Saint Lucia : History


Saint Lucia has been much fought over. The Caribs ousted earlier Arawak settlers by around 800 CE, with the first Europeans arriving in the 16th century, but historical sources vary as to which explorers landed on the island first. What is more certain is that European powers wrestled with the Caribs, and one another, for control of the island between 1660 and 1814, with the flag of Saint Lucia changing 14 times in that period.

After unsuccessful early attempts by the Spanish to take control, possession of the island was disputed, often bloodily, by the French and British. A small English group made a failed attempt to settle in 1605; another English colony, started in 1638, was annihilated by the Caribs three years later.

The Caribs resisted French settlement with equal vigour, until a peace treaty (1660) with them permitted settlement, and ensured the safety of some French settlers from Martinique who had arrived during the preceding decade. The British made further attempts to gain control, and the island changed hands again and again, and was a focus for Anglo-French hostilities during the Napoleonic Wars. The British ultimately took possession under the Treaty of Paris in 1814, and Saint Lucia became a Crown colony.

A prosperous plantation economy developed; it was based on sugar, and worked by enslaved Africans until Britain abolished slavery in 1834.

The island was a member of the Windward Islands Federation until 1959. In 1959, Saint Lucia joined the West Indies Federation, under which it was proposed that the British Caribbean countries should proceed to independence as a federation. Disagreements among the larger members led to dissolution of the federation in 1962, and the larger members proceeded alone to independence.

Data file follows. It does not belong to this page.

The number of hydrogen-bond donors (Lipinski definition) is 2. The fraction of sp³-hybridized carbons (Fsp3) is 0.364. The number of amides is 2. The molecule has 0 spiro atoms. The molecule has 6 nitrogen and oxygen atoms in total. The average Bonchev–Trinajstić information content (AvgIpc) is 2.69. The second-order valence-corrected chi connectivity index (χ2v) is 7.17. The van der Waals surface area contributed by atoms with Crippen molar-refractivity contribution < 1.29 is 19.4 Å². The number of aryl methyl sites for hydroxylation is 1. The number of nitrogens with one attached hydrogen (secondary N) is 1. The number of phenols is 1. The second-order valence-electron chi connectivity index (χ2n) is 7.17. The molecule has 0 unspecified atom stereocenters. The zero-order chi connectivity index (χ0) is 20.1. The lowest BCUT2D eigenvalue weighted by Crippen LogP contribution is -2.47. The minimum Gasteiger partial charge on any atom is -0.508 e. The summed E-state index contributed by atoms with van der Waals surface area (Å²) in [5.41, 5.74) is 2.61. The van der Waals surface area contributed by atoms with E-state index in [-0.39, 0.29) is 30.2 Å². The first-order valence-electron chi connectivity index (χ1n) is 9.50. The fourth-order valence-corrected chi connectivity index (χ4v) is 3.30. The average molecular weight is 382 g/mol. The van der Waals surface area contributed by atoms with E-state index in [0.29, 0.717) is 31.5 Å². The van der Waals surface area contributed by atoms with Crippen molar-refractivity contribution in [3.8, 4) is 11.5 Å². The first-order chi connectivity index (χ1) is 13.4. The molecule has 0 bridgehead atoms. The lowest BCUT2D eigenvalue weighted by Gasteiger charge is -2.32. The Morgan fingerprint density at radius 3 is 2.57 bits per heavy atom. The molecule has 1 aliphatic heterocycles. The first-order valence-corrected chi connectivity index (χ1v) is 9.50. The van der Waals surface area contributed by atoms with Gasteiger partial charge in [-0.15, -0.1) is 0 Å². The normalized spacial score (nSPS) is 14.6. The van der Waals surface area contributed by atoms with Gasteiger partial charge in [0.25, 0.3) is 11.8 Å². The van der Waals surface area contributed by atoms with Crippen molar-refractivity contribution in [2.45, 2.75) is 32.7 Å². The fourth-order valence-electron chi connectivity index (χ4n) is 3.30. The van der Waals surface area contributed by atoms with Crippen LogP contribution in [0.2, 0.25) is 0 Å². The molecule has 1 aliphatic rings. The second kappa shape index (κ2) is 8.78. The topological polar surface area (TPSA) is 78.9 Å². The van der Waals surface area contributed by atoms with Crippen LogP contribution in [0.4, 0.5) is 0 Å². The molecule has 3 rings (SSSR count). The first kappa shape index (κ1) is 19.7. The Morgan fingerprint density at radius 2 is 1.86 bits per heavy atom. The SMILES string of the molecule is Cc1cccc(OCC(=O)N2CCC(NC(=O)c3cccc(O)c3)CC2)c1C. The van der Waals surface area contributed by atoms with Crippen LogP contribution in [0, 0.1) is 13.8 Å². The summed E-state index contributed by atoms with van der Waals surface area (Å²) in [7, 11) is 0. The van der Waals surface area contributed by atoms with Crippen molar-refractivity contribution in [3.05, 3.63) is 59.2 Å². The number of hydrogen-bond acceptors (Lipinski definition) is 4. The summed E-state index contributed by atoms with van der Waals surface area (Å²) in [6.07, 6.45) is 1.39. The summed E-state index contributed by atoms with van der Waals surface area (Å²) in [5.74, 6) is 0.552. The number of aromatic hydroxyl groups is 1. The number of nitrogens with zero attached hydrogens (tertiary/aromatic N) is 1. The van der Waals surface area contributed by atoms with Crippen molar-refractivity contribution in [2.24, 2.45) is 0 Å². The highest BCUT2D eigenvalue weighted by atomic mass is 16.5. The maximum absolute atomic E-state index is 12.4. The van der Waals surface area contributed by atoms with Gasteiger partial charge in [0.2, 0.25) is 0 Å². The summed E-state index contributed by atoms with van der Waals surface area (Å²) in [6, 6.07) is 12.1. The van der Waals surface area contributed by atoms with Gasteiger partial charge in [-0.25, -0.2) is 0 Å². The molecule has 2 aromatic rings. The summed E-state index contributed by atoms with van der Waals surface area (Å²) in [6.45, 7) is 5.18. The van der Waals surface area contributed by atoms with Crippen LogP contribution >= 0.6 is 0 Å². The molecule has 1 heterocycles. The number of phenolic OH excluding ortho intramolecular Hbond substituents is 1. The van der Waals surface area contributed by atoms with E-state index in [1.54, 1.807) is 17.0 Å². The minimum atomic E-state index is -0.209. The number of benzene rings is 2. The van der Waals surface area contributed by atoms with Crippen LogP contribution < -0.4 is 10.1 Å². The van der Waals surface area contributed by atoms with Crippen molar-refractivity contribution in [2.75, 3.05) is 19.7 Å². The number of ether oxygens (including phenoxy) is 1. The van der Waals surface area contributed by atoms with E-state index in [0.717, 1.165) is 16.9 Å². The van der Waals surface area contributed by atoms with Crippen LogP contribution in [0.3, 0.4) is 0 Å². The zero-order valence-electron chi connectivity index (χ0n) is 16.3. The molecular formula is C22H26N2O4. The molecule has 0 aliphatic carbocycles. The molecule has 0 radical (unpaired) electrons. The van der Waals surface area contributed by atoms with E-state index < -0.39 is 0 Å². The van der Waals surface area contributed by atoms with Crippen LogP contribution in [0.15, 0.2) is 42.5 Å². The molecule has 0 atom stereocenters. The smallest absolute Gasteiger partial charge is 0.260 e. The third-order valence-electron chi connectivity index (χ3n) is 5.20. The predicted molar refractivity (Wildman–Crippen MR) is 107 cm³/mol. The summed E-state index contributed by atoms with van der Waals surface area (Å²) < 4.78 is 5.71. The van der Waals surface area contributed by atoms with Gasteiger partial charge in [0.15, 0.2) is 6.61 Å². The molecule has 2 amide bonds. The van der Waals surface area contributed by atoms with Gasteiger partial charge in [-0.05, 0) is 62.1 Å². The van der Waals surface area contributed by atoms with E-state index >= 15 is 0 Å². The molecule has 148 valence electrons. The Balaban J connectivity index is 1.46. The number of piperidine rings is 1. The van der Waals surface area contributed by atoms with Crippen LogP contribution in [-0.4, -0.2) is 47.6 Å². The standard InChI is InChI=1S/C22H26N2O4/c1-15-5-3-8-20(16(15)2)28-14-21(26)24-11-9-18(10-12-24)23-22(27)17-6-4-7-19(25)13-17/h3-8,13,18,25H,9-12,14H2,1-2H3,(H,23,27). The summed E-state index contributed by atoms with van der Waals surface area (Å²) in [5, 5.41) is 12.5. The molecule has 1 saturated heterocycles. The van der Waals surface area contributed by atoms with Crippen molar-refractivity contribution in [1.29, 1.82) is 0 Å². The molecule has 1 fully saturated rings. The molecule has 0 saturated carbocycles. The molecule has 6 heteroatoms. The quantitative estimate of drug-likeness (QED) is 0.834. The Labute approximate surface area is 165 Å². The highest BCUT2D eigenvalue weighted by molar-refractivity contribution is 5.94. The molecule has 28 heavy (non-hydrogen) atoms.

In 1967, Saint Lucia received a new constitution, giving full internal self-government under universal franchise, as one of the states of the Federated States of the Antilles. In February 1979, it became independent, as a constitutional monarchy and member of the Commonwealth, with John Compton of the United Workers Party (UWP) as its first Prime Minister.

The Saint Lucia Labour Party (SLP) won the election in 1979 and adopted a policy of close collaboration with Grenada, which had recently undergone a revolution led by Maurice Bishop, and was aligned with Cuba and North Korea. Allegations of corruption resulted in an early general election in 1982, when the UWP was returned with a large majority. It was re-elected in 1987 and 1992 (with an 11:6 majority). Prime Minister Compton adopted IMF adjustment measures and returned the country to operation of a market economy. He also pursued the integration of the Eastern Caribbean countries through the OECS.

In March 1996, at a UWP convention, Compton lost the leadership, after 30 years, and was replaced as Prime Minister by Dr Vaughan Lewis. An early general election in May 1997 resulted in victory for the SLP, winning 16 of the 17 seats, with 61 per cent of the votes, and SLP leader Dr Kenny Anthony became Prime Minister. Lewis resigned as leader of the UWP, having lost his seat.